4) Consider a disk with block size B = 512 bytes. A block pointer is P = 6 bytes long, and a record pointer is PR = 7 bytes long. A file has r = 30,000 EMPLOYEE records of fixed length. Each record has the following fields: Name (30 bytes), Ssn (9 bytes), Department_code (9 bytes), Address (40 bytes), Phone (10 bytes), Birth_date (8 bytes), Sex (1 byte), Job_code (4 bytes), and Salary (4 bytes, real number).An additional byte is used as a deletion marker.
a) Calculate the record size R in bytes.
b) Calculate the blocking factor bfr and the number of file blocks b, assuming an unspanned organization.
c) Suppose that the file is ordered by the key field Ssn and we want to construct a primary index on Ssn. Calculate (i) the index blocking factor bfri (which is also the index fan-out fo); (ii) the number of first-level index entries and the number of first-level index blocks; (iii) the number of levels needed if we make it into a multilevel index; (iv) the total number of blocks required by the multilevel index; and (v) the number of block accesses needed to search for and retrieve a record from the file—given its Ssn value—using the primary index.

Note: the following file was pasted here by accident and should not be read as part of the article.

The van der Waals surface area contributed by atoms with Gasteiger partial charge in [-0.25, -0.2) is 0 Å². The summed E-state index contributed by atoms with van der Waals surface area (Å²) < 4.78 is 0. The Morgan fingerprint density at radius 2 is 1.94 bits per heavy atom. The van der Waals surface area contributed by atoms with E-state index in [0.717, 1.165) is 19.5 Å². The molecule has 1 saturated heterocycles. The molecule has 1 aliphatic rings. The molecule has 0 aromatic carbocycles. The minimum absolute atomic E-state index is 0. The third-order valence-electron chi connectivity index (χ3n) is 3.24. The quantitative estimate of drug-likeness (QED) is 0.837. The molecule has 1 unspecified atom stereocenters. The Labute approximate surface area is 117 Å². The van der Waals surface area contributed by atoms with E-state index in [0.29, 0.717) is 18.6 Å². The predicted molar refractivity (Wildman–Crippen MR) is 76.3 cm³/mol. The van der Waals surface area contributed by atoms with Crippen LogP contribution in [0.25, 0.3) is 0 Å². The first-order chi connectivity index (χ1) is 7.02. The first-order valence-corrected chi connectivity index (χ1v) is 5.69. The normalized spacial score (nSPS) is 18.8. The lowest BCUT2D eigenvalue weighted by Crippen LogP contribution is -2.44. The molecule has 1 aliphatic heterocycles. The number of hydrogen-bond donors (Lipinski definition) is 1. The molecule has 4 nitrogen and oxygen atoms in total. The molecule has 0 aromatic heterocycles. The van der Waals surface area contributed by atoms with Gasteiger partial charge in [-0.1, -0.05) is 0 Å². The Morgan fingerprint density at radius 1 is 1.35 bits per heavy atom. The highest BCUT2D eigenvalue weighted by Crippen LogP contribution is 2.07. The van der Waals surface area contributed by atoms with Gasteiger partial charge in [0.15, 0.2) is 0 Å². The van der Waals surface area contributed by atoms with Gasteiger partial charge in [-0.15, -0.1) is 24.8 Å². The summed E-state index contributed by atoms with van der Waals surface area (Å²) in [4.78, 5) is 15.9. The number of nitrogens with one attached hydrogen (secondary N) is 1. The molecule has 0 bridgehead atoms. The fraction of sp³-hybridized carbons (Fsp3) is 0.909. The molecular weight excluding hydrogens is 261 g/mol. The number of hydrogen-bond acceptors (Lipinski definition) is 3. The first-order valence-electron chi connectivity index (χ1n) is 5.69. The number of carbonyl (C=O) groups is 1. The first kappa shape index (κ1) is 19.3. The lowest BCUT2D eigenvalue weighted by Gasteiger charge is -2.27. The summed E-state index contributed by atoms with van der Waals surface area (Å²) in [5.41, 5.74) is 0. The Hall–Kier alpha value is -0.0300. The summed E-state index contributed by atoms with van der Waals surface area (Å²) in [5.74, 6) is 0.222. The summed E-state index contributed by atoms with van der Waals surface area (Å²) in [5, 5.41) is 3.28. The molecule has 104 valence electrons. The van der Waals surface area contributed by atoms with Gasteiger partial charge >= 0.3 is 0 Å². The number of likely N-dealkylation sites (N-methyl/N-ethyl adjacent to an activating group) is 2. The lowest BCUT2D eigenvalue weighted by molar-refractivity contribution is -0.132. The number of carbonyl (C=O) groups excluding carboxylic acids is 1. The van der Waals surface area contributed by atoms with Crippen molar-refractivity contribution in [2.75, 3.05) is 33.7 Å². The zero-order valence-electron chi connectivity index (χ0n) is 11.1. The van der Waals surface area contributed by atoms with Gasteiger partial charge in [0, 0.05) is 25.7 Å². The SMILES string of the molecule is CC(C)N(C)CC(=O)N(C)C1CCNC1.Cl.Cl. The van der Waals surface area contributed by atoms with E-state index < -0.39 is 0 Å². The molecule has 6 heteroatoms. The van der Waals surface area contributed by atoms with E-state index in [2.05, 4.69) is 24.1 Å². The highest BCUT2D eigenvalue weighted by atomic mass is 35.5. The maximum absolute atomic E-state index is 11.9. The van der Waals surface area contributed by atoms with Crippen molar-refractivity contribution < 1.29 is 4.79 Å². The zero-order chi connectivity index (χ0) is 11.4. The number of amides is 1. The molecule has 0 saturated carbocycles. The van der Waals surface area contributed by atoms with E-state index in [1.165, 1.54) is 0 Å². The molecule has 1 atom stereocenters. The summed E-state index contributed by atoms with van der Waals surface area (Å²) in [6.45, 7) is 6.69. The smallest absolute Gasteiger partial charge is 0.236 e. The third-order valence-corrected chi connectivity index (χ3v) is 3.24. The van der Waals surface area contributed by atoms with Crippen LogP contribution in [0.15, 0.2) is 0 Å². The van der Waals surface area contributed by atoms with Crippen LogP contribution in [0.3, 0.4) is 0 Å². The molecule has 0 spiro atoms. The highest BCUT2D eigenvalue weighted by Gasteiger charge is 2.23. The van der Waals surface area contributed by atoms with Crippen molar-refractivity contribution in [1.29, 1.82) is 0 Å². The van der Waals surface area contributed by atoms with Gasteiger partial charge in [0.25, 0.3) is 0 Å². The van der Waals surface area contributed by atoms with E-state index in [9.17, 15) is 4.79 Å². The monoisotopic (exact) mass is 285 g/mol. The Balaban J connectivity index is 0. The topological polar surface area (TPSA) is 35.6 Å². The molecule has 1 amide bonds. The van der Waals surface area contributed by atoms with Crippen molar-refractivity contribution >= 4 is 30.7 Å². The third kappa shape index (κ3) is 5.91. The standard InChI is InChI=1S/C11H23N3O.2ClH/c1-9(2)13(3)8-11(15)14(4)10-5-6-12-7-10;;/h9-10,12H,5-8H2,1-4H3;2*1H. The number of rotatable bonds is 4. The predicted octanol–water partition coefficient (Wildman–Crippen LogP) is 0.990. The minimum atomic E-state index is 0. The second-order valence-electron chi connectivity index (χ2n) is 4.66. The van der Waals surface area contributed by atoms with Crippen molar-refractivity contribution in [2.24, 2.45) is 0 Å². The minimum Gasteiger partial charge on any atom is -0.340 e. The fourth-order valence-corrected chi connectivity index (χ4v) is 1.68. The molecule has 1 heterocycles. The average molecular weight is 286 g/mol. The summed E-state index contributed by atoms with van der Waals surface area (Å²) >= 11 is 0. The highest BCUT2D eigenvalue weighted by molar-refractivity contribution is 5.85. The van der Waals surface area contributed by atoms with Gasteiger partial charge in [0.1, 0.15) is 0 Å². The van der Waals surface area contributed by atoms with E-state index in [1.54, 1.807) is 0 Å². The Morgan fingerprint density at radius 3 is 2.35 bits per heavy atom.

d) Suppose that the file is not ordered by the key field Ssn and we want to construct a secondary index on Ssn. Repeat the previous exercise (part c) for the secondary index and compare with the primary index.